I have been hearing about a new disease that affects boxwood, and it
concerns me because I have a lot of boxwood in my landscape. Can you
tell me more about it, and what I can do to protect my plants?
imagine you are referring to boxwood blight or box blight, which was
identified in the United States for the first time in 2011. This
disease was first discovered in the United Kingdom in the mid-1990s
and is now widespread in Europe. To date it has been found in
Connecticut, Maryland, Massachusetts, New York, North Carolina,
Ohio, Oregon, Pennsylvania, Rhode Island and three Canadian
caused by a fungus, Cylindrocladium pseudonaviculatum or
Cylindrocladium buxicola – both names refer to the same pathogen.
This fungus is extremely pathogenic and difficult to control;
avoiding infection is the best way to protect your plants. Other
members of the Buxaceae family include Japanese pachysandra
(Pachysandra terminalis), Allegheny pachysandra (Pachysandra
procumbens) and sweet box (Sarcococca spp.). Boxwood blight has been
identified in plantings of pachysandra, which complicates the
management of this disease when both hosts are present in a
landscape. Sweet box has been infected in the laboratory, but no
naturally occurring infections have been identified to date.
New & Old Boxwoods
Older, established plantings of boxwood are only at risk
if new boxwood plants have been installed since 2010. The spores of
this fungus are very sticky and are not easily spread by wind; long
distance transmission of boxwood blight is mainly due to the
unintentional movement of infected nursery stock and cuttings.
However, those sticky spores are easily moved short distances on
tools and equipment, hands and clothing, and by animals that have
been in contact with infected plants.
'Winter Gem' Boxwood
Symptoms of Boxwood Blight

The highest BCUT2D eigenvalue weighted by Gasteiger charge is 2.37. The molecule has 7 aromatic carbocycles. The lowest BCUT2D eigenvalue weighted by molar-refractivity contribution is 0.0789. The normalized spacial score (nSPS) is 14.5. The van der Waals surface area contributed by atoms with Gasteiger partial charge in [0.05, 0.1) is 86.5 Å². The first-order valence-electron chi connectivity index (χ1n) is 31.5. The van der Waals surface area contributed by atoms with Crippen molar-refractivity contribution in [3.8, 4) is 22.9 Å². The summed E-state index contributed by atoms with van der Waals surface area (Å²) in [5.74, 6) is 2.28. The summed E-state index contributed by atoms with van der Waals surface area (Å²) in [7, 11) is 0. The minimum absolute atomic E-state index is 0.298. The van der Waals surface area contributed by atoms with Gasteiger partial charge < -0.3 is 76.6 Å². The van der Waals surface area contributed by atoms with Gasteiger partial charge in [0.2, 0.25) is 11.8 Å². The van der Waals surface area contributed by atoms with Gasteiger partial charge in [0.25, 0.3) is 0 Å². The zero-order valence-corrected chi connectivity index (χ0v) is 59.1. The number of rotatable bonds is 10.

Symptoms of boxwood blight include light
to dark brown circular leaf spots that often have darker margins.
Those spots merge together and cause infected leaves to turn straw
brown and drop prematurely. The disease also causes dark brown to
black elongate or diamond-shaped stem lesions. Symptoms are
generally most severe low on the plant and where the plant is
shaded. Shade and warm (68-80 degrees), humid conditions favor
disease development, and defoliation can occur rapidly under those
conditions. Under high humidity, you may be able to observe fuzzy
white spores on the underside of infected leaves or on stems. Since
boxwood has other problems such as volutella blight or nematodes,
laboratory testing is necessary for a definitive diagnosis.
Preventing Box Blight
There are steps you can take to minimize
the chance of boxwood blight impacting your landscape. If you do
bring any new boxwood plants into your landscape, quarantine them
for at least a month (two is better) in an area well away from other
boxwoods. You may want to cover the area with black plastic and
place the pots on it; that will make cleaning up any fallen leaves
easier in case any of them are symptomatic. The fungus can remain
dormant in fallen leaves for years, and boxwood leaves do not break
Much of the research on boxwood blight
has been conducted by Kelly Ivors at North Carolina State University
and Sharon Douglas from the Connecticut Agricultural Experiment
Station in New Haven. North Carolina has done susceptibility trials
of commercially available boxwood varieties that rate boxwood from
most susceptible to least susceptible.
If you are adding
new boxwood to your landscape, it is wise to stick with those rated
as less susceptible or tolerant, such as:
Buxus ‘Green Gem’
‘Dee Runk’ or ‘Fastigiata’
Gem’ or ‘Golden Dream’
Buxus microphylla var. japonica
Unrelated Boxwood Problems
Remember that there are other common diseases and environmental
conditions that can cause dieback and defoliation of boxwood shrubs,
including poor drainage and winter injury. After the subzero, windy
weather we have experienced this winter,
winter injury on broadleaf
evergreens such as boxwood is likely to be quite common.
plant on a sandmound
Zucchini blossom end rot